Fiction – Kindle edition; Macmillan Australia; 384 pages; 2020. Review copy courtesy of the publisher.
Jane Harper’s latest novel The Survivors switches focus from the Queensland outback of her previous novel to the island state of Tasmania. Here, on the windswept coast of a small local community (the fictional Evelyn Bay) a young woman in town for the summer is murdered, her body found washed up on the beach in the early hours of the morning.
The crime is a reminder of a previous tragedy in which a 14-year-old girl went missing on the night of a big storm 12 years earlier. That same night, two local men, Finn and Toby, also died when their boat overturned in stormy seas.
The timing of the murder is unfortunate because Finn’s brother Kieran is back in town. Kieran blames himself for his elder brother’s death all those years ago and the occurrence of yet another tragedy triggers painful memories for him. He’s arrived in Evelyn Bay from Sydney — with his long-term girlfriend and young baby daughter in tow — to help his mother pack up the family home so she can move her husband, who has early-onset dementia, into a nursing home in Hobart.
The Survivors is essentially a murder mystery focussed on two women who lost their lives more than a decade apart. It’s mainly centred on Kieran and his family, and a small cohort of childhood friends, now adults, who have remained living in the town. It’s a slow burner, the kind of story that unfolds slowly but surely, and is much about guilt, redemption and family loyalty, as it is about trying to solve a murder.
What I liked
The number of potential suspects
The Survivors isn’t a traditional police procedural or even a typical crime novel. It’s essentially a murder mystery that is “solved” by a small cast of characters who piece together clues discovered by the police and their own “investigation” (I use the term loosely). There are plenty of would-be culprits — the mainland genre author who has purchased the big house in town, Kieran’s father who wanders the local area at strange times of the night, the young kitchen hand who drove the victim home from work, and so on. Every one of them could, potentially, be the murderer — and the fun is trying to guess who it might be. The ending, I have to say, is satisfactory — and not the person I suspected at all.
In previous novels, Harper has faithfully captured a diversity of Australian settings, from a small rural community battling the ongoing effects of drought in The Dry to an outback cattle station that has to generate its own electricity it is so remote in The Lost Man.
In The Survivors, she captures what it is like to live in a small coastal community, some 900-strong, the kind of place that is super-busy with tourists in the summer and quiet and closed-in on itself when the season is over. It’s also the kind of place where everyone knows everyone else’s business (or thinks they do). She nails the gossip, innuendo and rumours that can fester when the facts aren’t truly known, and shows how this can spread like wildfire, especially via community online pages. She also nails what it is like to grow up in those places and to never truly escape them because even if you move away and only return on holiday, the locals think they “know” you and don’t think twice about casting judgement.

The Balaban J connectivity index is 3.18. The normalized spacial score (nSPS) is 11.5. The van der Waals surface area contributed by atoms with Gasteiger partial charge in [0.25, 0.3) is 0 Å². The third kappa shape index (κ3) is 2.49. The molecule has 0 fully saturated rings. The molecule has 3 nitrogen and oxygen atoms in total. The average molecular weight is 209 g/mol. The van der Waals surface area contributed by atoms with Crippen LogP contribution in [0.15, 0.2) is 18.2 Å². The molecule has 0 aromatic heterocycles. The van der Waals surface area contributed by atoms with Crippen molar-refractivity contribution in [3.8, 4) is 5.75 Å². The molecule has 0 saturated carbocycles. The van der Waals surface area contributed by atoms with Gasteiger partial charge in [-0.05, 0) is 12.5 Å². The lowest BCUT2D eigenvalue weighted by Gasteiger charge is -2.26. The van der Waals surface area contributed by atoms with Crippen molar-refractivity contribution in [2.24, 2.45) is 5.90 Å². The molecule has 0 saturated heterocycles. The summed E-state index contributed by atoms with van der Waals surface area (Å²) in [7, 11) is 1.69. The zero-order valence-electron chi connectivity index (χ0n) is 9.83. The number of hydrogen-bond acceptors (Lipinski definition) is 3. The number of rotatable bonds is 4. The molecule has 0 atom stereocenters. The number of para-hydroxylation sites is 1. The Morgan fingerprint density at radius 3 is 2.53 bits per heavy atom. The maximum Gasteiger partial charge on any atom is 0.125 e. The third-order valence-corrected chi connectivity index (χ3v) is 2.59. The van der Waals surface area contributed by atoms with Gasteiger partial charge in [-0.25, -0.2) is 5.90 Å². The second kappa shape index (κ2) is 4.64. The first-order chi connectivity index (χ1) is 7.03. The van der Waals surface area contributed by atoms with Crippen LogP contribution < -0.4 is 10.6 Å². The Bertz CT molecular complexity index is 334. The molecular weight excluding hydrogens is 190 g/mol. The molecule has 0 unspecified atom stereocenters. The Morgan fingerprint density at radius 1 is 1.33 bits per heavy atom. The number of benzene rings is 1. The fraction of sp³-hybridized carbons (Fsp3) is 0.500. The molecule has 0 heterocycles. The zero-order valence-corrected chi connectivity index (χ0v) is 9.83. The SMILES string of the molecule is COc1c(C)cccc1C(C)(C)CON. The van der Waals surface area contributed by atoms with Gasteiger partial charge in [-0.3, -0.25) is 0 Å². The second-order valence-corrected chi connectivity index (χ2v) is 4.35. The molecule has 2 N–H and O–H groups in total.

The dementia aspect
The depiction of dementia is handled sensitively and clearly shows the burdens placed on the primary caregiver — in this case, Kieran’s 64-year-old mother — and the family members who have to adjust to a new reality in which their loved one barely recognises them.
What I didn’t like
The dead woman trope
The Survivors is yet another crime novel where a dead woman is the central plot point. Harper doesn’t sensationalise the murder and makes reference to the fact that women must negotiate the world in a different way to men (never walking alone down dark streets, for example), but it still remains a story that relies on an old trope that I, personally, am incredibly sick of. It really is time to change the story.
There’s a lot of repetition in this story, a lot of rehashing old ground, a lot of telling us that Kieran, for instance, has been wracked with guilt for more than a decade, and that the storm 12 years ago did more than wreck trees and buildings, it wrecked lives too. Lose half the repetition and this story would be not only leaner, but it would also be stronger, too.
As much as Harper is great at capturing small-town life, it does seem that she only creates places solely populated by white people. While this story does feature a “half-Singaporean” (this is how Kieran describes his girlfriend), everyone else in this story is white. In fact, everyone in this novel feels like a stereotype: the guys are all sporty types, there’s a town beauty, a hard-working put-upon mother, a bumbling male police officer. Do I need to go on?
An entertaining read
No doubt you are going to see loads of reviews of this book in the coming weeks and months. And it will be nominated for awards and top the best-seller lists both here in Australia and the UK, where Harper has a good following.
But this is a fairly average crime novel. By all means, read it for the setting and the fun of guessing who committed the crime, but don’t expect to have your world set on fire. Sometimes, though, that’s enough, especially if you are just looking for a bit of temporary escapism. The Survivors is an entertaining read, no more, no less.
It will be published in the UK in hardcover next January and the USA next February. A Kindle version is already available in the UK.
This is my 16th book for #AWW2020